DAVID SAMPSON, Undersecretary of Commerce: The reality is, after more than a 30-year track record and hundreds of billions of dollars that have been pumped into these communities — while there are individual cases — you can identify where a particular initiative has been successful — from a systemic point of view, when you look at the program as a whole, the analysis simply shows that these programs have not produced measurable results.
ELIZABETH BRACKETT: So the Bush administration is proposing a new program: Strengthening America’s Communities Initiative.
Under that program, 18 programs, including CDBG, would be combined into one program in the Department of Commerce.
Funding would drop from $5.31 billion to $3.71 billion, a 30 percent cut. The administration says the cuts are misleading, since if one looks at the whole universe of economic and community development programs the budget only drops from $16.2 billion to $15.5 billion, a 4 percent cut.
DAVID SAMPSON: What we’re doing is proposing the elimination of 18 different points of entry into the federal government and replacing that when a single point of entry, so that communities can go to one place to access the whole suite of community and economic development block grant funding.
And it greatly simplifies the administration of these programs from a local community’s perspective.
ELIZABETH BRACKETT: Mayor Daley doesn’t see it that way. He says the department of Housing and Urban Development, or HUD, where CDBG is located, has always been the way mayors accessed the federal government.
RICHARD DALEY: When you cut the funding by 40 percent, then you say we’re going to put it over into the Commerce Department, they could have put it into Agriculture. I mean why commerce? Commerce has no relationship with cities at all. I mean, I’ve been to the U.S. Conference of Mayors — they have no contact with us, you know, they don’t have any expertise. They have no feeling about cities at all.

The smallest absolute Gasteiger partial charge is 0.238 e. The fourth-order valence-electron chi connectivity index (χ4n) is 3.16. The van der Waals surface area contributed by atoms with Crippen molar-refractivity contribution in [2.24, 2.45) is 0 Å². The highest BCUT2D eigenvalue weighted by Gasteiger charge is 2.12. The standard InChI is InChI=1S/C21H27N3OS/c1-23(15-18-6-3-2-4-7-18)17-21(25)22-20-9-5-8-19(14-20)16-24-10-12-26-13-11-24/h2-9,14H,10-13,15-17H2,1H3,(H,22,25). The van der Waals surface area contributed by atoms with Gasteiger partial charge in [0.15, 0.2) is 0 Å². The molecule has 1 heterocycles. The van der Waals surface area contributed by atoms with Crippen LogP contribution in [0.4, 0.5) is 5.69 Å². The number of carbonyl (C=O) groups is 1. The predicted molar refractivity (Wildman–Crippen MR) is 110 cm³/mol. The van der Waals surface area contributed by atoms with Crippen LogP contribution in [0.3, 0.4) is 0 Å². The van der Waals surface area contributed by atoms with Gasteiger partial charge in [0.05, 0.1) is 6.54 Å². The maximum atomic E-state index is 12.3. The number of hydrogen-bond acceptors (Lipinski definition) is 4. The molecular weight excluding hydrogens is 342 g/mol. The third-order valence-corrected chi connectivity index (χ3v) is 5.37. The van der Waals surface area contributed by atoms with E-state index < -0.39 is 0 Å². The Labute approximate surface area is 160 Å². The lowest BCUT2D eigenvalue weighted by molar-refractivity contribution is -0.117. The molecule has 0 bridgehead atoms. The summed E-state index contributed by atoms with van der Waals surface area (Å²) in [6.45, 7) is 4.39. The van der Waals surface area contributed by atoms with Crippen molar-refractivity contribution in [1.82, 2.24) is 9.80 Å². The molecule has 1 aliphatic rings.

And I mean, they’re good people, but they’re commerce. They deal with the business community, they deal with international treaties.
ELIZABETH BRACKETT: Many here in Chicago worry that the gains made in the cities neighborhoods will be lost if any cuts are made in CDBG funds.
ANDREW MOONEY: Whether it’s 4 percent or 40 percent, any pull back at this moment is the wrong thing to do. It is exactly the right moment to move in the other direction, which is to have very strong investment in these cities in a variety of ways, CDBG being one of them.
ELIZABETH BRACKETT: Some are also concerned how the new proposals could impact the relationship between CDBG funds and private investment.
It was private investment — the Chicago Bulls and Blackhawks’ new stadium, the United Center — that started the revitalization of the west side. The team owners built 32 quarter-million dollar homes for residents whose homes had been torn down to build the new stadium. CDBG funds were then used to renovate and build more houses and support early child care and job training programs.
After building the replacement homes, the United Center continued to stay involved in the neighborhood, much to the surprise of many. They invested another $2.6 million for the construction of new homes and the start up of new businesses.
United Center Vice President Howard Pizer:
HOWARD PIZER: Look, we are a capitalist society and we all know that. And ultimately economic development doesn’t really occur without private sector stepping up and putting in the bulk of what it takes to get the job done. And yet government can do some things to stimulate that and I think it’s probably exemplified by this community.
ELIZABETH BRACKETT: But Sampson is optimistic that the new consolidated program will benefit the neighborhoods and businesses even more.
DAVID SAMPSON: It’s disciplined, it’s reasonable, and we think we can actually produce greater results as a result of the consolidation and the targeting and the better focus.
ELIZABETH BRACKETT: But those on the near west side of Chicago aren’t sure.
They know what they have done, they know what still needs to be done, and they worry about the dramatic changes being proposed in programs they say have worked well for the last 30 years.